Voters could change the face of state elections |

Voters could change the face of state elections

Backers collected an estimated 128,000 signatures for the Open Ballot Access initiative and 120,000 signatures for the Automatic Absentee Ballot. Petitioners are required to obtain 80,571 valid signatures to get an initiative on the state November ballot.

Open Ballot Access

The Open Ballot Access initiative was crafted to eliminate the state’s caucus-assembly system and allow major party candidates to get on the ballot by obtaining a “reasonable number of petition signatures from fellow party members,” said Peggy Lamm of Bighorn Ballot, which is sponsoring the initiatives. “This measure will expand voter choice by drawing a wider range of candidates and demystifying the candidate nomination process.”

The caucus and

assembly system

Colorado is one of five states that still use the caucus and assembly system to place candidates on a ballot. First, registered voters attend caucuses and discuss platforms and potential candidates for various offices. Delegates are elected to attend the county assembly, where a candidate is nominated. That candidate must receive at least 30 percent of the assembly vote to get on the ballot.

If a candidate doesn’t make the ballot, he or she can petition to get on the ballot. However, Anderson said, it is often an uphill climb because the candidate’s party sometimes excludes them from meetings and events as they support the candidate who was elected at the assembly.

“There’s really no good way to explain the caucus system in English, because it’s so phenomenally complicated,” said Eric Anderson, spokesman for the initiative. “Any system that is this complex discourages participation. No one understands it. It’s supposed to be open to anybody, but less than 1 percent of Republicans or Democrats participate in their caucuses. Most people find the process confusing.”

Most other states nominate party candidates by petition, as this measure proposes, and some merely require a filing fee.

According to information posted on the Bighorn Ballot Web site, because participation in the caucus system is so low, insiders and special interests with extreme points of view can dictate which candidates appear on the primary ballot. In areas where one party has a strong majority, this often amounts to picking the eventual winner.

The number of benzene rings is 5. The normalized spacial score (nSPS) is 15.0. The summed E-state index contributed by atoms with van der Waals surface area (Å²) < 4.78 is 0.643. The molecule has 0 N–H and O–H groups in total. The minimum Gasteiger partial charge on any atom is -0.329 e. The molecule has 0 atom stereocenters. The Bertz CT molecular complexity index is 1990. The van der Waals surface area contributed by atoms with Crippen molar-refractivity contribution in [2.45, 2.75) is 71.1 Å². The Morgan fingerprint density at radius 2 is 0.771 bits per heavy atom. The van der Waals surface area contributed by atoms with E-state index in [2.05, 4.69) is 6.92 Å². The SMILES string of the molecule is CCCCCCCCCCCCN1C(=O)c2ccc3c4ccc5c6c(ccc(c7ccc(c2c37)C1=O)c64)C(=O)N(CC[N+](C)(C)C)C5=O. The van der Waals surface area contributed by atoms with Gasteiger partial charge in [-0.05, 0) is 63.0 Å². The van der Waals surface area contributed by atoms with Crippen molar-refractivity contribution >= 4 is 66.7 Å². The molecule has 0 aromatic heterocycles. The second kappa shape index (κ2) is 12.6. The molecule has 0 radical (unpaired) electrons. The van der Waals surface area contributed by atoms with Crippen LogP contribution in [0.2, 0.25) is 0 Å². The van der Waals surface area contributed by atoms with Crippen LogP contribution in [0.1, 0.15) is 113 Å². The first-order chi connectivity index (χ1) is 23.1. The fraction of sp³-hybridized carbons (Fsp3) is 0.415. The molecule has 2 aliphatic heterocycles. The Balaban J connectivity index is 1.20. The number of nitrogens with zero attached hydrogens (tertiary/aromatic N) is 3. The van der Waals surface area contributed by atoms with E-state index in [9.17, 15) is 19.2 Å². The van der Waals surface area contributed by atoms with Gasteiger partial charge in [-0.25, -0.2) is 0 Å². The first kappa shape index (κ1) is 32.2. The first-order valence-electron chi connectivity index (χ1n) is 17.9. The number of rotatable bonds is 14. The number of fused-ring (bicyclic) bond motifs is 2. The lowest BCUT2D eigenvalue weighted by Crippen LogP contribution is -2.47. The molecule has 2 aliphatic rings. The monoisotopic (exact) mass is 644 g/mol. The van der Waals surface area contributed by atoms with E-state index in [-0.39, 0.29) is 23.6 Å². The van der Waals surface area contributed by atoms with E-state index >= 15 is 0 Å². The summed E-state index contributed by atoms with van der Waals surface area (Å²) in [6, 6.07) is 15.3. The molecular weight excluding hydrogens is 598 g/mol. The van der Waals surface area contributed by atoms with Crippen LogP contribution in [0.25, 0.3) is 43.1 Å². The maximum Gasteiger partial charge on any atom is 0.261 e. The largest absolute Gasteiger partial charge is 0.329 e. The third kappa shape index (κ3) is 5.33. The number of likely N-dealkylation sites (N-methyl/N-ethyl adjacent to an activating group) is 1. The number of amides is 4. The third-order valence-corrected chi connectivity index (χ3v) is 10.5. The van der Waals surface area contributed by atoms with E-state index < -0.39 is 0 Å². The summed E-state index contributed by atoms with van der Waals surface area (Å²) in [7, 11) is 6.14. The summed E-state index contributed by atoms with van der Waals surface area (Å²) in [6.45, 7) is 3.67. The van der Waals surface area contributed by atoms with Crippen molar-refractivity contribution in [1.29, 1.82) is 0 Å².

In 2000, there were 168 possible primary elections for state legislative offices, but only 21 featured more than one candidate, the Web site notes. And in 21 of the 84 state legislative races, neither primary nor general elections were contested.

County Elections Administrator Vicky Stecklein said that, if approved, this initiative would require her to count and verify all the signatures presented to her on petitions.the state level, it would require Board of County Commissioners approval before it could be implemented.

“This initiative allows voters to choose among candidates and complex issues at their kitchen table, instead of battling traffic, weather and busy schedules to wait in line at polls,” Lamm said. “Voting that’s more convenient also will be more thoughtful.”

Anderson said a mail-ballot system – currently permitted in Colorado in nonpartisan, off-year elections – wouldn’t be any more prone to fraud than current voting methods.

“The facts don’t bear it out,” he said. “The experience has been overwhelmingly positive.”

Currently, when a voter submits an absentee ballot – by mail or in person – the signature is verified, and the name is stricken from that election’s voter rolls, barring that person from trying to vote again at the polls. Those who vote after the list of eligible voter names has been printed are manually deleted from the list.

Stecklein said the new process also would have to be expanded to include voter signatures on the computer.

“That does away with the time-consuming process of going to hard copy,” Stecklein said. “Any part of a mail-ballot or absentee-ballot system would have to have that. It’s the only way you could take care of any fraud issues.”

Cost likely would play a factor in whether the county commissioners would give the new method their blessing, but Stecklein likes the initiative.

“I very much like the idea of counties deciding how they want to vote, either by polling places or mail ballot,” she said. “I like the freedom of it.”

Jane Stebbins can be reached at (970) 668-3998 ext. 228 or

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